My concern is that though it looks like the government has finally acknowledged the problems, they will again issue paper policies and there will be no change at the farmer level. We will be back to square one and see many more farmer suicides.
What is your opinion regarding it?
Sheshadri Chari : My use of the term “sensitive” was to emphasize the nature of challenges in this sphere of financial activity and risk taking.
This segment is a good market – in the sense that it is a felt need. At the same time, given the Indian culture, particularly , political, it is a challenging task. Your concerns are shared by the states like Andhra Pradesh, West Bengal, and Kerala where the problem of higher interest rates and employment of recovery agents for debt recovery have drawn official responses resulting in the review by RBI.
I believe the solution lies in strengthening rural markets so that the rural poor have chances for poverty alleviation within their command area than relying on increasing the cost of marketing by looking to urban markets. In India, we need to move from Metropolitization to Ruralization – providing self-sufficient communities, who can expect to achieve a reasonable standard of living. Development of SEZ will provide a good market for the farmers – but this will, initially, at least need government intervention.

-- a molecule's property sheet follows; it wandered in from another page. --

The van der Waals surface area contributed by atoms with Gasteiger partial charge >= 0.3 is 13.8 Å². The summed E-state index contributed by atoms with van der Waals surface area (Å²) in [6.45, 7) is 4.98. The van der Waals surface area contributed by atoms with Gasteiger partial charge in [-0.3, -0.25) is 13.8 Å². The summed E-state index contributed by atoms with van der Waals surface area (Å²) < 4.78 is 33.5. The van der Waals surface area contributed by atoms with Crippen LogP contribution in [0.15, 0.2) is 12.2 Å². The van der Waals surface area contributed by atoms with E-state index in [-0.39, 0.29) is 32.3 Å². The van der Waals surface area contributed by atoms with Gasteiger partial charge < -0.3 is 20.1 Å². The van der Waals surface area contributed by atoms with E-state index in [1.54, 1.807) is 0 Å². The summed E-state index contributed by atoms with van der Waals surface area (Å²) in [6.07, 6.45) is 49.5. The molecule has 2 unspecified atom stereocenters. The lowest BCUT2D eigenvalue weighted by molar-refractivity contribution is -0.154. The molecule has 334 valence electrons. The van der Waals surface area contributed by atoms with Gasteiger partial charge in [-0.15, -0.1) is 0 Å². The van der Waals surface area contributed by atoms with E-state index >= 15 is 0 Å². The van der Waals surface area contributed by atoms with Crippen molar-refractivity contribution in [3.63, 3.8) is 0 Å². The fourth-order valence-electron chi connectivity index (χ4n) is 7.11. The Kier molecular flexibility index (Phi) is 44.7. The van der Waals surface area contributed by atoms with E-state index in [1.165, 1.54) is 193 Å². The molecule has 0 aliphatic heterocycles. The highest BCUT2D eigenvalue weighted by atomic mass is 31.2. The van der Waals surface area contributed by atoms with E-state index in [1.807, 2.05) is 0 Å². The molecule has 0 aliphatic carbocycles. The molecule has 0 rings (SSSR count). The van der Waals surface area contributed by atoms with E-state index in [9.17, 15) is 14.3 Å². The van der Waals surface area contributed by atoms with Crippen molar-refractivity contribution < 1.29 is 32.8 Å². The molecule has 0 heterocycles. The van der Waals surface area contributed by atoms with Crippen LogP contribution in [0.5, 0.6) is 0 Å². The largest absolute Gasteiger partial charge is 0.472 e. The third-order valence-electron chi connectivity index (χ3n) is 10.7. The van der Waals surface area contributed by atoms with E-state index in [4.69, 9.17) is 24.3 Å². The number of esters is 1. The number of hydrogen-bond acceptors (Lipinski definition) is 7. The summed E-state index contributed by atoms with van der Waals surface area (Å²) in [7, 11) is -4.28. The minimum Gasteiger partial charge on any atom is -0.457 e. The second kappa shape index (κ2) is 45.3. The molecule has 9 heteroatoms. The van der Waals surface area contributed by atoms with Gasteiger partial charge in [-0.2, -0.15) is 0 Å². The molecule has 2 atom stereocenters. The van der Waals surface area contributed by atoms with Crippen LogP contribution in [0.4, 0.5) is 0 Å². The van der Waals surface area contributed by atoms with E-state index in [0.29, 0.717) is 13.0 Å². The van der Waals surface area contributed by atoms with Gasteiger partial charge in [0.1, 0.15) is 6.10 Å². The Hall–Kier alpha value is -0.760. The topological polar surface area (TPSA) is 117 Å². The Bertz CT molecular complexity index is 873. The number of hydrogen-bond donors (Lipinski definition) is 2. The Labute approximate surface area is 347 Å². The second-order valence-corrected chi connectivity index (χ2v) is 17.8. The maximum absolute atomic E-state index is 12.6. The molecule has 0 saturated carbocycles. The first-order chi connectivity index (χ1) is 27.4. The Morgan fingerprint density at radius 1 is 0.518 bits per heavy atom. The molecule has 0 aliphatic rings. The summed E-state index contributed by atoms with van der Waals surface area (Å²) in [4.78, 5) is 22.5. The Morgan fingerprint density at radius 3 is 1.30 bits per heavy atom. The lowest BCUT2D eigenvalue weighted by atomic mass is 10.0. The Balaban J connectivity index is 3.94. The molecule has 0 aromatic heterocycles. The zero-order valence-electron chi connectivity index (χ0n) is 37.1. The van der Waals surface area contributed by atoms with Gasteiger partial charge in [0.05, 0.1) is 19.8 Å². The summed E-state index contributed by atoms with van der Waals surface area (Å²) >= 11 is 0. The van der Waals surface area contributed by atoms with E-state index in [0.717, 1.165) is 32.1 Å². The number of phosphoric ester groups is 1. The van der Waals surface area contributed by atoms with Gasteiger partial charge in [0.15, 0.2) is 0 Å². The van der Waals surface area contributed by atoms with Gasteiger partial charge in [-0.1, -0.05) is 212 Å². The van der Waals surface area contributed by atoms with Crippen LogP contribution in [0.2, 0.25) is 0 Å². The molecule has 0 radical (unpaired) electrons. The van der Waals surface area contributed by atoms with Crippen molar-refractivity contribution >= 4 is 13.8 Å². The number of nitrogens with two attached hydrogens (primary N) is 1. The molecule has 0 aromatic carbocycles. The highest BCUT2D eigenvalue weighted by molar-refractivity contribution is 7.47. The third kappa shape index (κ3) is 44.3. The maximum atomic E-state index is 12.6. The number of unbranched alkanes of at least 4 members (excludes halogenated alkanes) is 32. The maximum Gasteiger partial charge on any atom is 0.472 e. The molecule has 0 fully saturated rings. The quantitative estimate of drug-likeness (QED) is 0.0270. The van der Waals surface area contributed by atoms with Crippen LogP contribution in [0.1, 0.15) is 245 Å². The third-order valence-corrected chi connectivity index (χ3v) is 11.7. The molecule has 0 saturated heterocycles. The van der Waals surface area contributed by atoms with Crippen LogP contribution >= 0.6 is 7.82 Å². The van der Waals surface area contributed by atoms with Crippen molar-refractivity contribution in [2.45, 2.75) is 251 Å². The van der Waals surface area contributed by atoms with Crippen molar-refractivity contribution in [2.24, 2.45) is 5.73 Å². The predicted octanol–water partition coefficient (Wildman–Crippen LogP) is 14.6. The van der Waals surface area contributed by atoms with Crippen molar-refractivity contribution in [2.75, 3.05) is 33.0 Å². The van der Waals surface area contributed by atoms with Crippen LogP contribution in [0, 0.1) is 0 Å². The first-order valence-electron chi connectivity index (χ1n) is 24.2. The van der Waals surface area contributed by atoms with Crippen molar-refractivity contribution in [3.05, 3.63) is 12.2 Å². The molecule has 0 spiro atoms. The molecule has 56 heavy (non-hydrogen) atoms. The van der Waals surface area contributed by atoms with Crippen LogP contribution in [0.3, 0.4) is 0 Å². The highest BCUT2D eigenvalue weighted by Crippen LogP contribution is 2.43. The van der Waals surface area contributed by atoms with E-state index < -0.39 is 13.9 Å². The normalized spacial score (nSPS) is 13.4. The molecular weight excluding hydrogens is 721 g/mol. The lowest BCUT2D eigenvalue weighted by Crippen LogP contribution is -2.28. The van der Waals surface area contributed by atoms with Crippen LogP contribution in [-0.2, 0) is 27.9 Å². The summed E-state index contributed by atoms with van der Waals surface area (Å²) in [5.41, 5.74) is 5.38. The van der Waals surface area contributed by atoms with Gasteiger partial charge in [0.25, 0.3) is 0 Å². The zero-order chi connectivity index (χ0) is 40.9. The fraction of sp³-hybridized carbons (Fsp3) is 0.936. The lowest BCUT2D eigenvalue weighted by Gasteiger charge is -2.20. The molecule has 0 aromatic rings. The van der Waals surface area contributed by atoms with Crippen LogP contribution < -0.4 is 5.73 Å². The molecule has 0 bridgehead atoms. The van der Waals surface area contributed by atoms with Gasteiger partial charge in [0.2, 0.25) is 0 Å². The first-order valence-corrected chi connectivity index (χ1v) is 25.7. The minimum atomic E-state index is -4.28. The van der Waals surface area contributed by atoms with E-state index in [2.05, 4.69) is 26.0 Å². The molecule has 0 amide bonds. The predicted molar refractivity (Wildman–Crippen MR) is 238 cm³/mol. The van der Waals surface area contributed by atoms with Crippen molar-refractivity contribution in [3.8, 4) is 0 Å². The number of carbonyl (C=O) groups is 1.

There are connected issues here as well. Such as the inflationary trends in basic food prices.
Well, are there solutions that do not create fresh problems?
I am veering round to the conclusion that life is one of managing solutions, not problems
Sonia Jaspal : Thank you for sharing your viewpoint. The takeaway is that stricter controls and monitoring process should be established by Government of India. Reserve Bank of India and NABARD should play an active role in monitoring MFI. The rural poor should be supported in their efforts for better standard of living. Benefits of lower interest rates, waivers and profit-sharing should be given to them.
As per World Bank estimates 42% of the Indian population is still below poverty line. Interconnections between low-income groups, volatility of food prices, and dependency of agriculture on monsoons should be considered while devising solutions. Government intervention and private participation is required to bring up farmers standard of living. Sincerity and commitment are essential to resolve this situation.
In invite you to share your opinion on the actions which Government of India should take to improve the standard of living of the poor farmers.